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Saturday, 25 October 2014

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Exhibition gives a taste of the Great War

HUNDREDS of visitors – schoolchildren and members of the public – now know more about the Great War, thanks to a World War One exhibition being staged in St Nicholas’ Gardens, Whitehaven this week.

By Margaret Crosby

On Tuesday alone, the day of the Freedom Parade through town, around 1,700 pupils from Whitehaven and district schools visited the exhibition.

In pictures and words it tells the story from the outbreak to trench warfare, from the Somme to Passchendale, with local references woven in.

It was intended to give a flavour of the conflict, rather than the full story and show why the country is currently marking its centenary. On hand, dressed as a British soldier, was Alan Gillon, education officer from the Beacon Museum

Housed in a large marquee, the exhibition was staged by the Festival Committee’s Gerard Richardson and sponsored by NMP (Nuclear Management Partners).

“At a time when inhumanity was at its worst, real humanity shone through and that for me defines the Great War,” said Mr Richardson, an ex-serviceman of the Royal Navy. Items on display include grenades, a Lewis gun, German helmets, a Lee Enfield rifle and ammo crates. There were recruiting posters and advertisements (one such for Sunlight soap boasted British Tommies were the cleanest!)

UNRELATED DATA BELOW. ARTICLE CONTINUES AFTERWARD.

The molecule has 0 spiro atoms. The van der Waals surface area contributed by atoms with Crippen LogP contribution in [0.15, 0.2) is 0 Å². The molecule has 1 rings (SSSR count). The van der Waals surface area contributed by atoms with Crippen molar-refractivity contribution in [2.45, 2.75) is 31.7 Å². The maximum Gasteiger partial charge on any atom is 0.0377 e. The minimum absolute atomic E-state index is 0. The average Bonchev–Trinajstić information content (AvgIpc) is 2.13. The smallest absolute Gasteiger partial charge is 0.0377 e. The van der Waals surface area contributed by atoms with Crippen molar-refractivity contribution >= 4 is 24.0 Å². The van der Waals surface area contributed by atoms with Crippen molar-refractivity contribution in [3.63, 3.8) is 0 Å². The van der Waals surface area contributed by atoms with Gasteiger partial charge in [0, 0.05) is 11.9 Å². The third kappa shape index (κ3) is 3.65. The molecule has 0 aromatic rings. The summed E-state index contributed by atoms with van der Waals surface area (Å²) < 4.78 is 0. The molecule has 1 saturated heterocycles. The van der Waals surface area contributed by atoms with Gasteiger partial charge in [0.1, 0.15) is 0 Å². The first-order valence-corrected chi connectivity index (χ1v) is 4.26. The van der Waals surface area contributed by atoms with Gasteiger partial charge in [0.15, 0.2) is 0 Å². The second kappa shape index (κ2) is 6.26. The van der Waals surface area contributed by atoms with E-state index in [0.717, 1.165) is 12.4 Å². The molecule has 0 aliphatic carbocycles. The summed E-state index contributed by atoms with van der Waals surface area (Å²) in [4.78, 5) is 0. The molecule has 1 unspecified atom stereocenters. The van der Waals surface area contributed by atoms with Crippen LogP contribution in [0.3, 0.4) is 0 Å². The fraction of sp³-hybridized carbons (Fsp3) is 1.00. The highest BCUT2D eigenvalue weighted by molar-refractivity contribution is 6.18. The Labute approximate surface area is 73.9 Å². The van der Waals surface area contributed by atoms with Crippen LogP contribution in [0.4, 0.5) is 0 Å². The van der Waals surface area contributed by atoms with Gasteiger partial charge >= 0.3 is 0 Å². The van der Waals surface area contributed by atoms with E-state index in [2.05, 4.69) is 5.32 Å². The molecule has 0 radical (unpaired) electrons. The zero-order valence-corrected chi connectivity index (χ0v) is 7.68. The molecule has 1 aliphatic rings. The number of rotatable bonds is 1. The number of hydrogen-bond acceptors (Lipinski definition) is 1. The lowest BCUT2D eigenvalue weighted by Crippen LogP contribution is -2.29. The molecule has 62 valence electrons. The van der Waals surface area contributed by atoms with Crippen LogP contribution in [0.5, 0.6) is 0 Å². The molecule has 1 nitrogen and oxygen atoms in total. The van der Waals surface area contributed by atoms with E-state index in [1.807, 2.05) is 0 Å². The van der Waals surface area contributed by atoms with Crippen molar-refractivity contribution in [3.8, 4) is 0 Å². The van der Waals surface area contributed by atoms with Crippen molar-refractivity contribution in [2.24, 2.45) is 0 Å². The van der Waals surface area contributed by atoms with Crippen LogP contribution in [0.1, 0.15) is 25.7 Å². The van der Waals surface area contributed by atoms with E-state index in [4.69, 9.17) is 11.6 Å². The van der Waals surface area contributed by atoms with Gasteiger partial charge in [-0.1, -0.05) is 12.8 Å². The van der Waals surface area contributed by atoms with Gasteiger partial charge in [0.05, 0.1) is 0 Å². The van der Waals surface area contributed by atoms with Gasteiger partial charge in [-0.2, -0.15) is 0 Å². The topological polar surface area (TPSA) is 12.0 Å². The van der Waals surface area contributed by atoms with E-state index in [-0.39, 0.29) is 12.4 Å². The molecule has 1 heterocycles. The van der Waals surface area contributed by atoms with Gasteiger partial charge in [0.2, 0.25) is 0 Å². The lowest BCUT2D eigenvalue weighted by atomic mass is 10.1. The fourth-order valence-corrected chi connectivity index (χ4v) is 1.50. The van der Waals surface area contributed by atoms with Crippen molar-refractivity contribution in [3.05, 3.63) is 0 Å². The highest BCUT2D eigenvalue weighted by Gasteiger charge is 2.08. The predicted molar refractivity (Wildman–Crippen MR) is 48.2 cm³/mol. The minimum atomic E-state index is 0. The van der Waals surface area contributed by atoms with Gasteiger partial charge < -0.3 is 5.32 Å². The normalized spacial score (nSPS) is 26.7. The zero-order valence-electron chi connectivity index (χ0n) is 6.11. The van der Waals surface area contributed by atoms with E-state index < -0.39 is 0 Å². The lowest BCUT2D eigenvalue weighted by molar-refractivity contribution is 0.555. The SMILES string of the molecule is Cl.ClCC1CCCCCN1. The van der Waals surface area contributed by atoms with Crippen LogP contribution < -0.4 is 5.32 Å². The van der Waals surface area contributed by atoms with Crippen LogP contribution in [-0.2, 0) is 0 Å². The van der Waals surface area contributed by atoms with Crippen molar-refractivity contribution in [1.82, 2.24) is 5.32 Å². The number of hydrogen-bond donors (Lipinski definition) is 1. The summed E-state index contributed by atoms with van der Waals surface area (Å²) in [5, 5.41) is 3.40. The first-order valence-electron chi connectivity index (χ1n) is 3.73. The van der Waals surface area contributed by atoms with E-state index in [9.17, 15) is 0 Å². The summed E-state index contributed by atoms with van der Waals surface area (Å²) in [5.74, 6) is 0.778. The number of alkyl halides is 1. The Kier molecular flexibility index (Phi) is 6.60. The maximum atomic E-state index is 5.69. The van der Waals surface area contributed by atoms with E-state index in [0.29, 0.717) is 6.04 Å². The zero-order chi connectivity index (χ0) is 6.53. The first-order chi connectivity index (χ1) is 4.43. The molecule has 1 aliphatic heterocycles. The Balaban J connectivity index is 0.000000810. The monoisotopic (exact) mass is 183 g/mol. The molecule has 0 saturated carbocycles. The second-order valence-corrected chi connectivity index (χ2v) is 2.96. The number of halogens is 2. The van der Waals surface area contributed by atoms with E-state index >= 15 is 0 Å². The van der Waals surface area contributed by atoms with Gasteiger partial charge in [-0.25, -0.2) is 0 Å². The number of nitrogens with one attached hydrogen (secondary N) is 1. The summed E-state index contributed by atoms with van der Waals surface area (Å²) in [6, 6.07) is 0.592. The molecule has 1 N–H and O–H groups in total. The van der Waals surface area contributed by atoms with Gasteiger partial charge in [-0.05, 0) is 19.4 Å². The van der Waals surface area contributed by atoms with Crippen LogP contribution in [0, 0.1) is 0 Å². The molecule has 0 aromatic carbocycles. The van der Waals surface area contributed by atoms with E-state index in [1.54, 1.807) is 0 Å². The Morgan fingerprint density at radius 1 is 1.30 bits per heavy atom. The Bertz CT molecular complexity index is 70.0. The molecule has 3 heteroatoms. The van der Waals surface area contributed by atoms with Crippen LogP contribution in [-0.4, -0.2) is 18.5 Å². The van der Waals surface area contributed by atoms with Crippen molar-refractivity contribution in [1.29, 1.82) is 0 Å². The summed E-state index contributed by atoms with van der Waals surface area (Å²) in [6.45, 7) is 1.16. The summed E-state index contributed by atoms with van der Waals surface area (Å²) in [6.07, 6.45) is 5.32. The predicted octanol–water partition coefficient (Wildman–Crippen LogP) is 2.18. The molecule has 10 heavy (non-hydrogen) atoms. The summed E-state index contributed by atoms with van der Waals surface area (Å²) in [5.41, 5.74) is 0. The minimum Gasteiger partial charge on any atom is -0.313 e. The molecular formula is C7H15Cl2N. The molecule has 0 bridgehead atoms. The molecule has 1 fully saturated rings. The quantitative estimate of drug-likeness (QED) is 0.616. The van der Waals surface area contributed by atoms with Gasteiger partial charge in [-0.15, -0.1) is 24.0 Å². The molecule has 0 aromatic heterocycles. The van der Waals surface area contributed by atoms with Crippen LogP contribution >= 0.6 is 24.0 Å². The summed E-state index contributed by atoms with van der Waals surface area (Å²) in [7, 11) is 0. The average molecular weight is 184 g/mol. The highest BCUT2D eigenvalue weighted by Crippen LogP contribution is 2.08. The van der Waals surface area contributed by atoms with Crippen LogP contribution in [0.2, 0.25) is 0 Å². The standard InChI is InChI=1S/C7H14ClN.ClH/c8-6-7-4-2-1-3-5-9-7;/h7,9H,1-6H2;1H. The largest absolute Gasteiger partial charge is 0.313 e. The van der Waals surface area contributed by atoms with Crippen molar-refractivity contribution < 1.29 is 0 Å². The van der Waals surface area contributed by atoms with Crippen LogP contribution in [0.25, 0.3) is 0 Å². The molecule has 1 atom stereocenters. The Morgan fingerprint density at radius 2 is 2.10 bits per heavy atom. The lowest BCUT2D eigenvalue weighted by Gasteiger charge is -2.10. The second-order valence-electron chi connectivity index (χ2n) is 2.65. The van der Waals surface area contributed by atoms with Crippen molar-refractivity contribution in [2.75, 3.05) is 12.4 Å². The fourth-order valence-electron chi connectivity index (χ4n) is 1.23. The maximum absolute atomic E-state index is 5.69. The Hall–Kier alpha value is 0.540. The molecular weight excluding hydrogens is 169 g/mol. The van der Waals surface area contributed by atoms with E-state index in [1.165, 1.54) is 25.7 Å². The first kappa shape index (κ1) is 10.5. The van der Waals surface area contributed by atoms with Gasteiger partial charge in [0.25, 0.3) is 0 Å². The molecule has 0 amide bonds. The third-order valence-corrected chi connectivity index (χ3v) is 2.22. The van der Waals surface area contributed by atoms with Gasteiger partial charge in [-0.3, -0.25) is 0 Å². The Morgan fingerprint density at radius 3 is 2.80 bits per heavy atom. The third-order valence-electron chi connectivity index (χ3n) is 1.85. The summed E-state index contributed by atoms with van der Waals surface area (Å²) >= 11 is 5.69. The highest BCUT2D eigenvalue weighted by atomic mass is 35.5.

Local references include the U-Boat attack on Lowca, VC Abraham Acton’s story and the three St Bees school VCs: Capt John Fox Russell and Richard William Leslie, both from Wales and William Leefe Robinson, born in India the son of coffee planters who was the first British pilot to shoot down a German airship over Britain.

The exhibition runs until Saturday (May 10) and is open 10am-5pm. It can be found at the rear of St Nicholas Centre.

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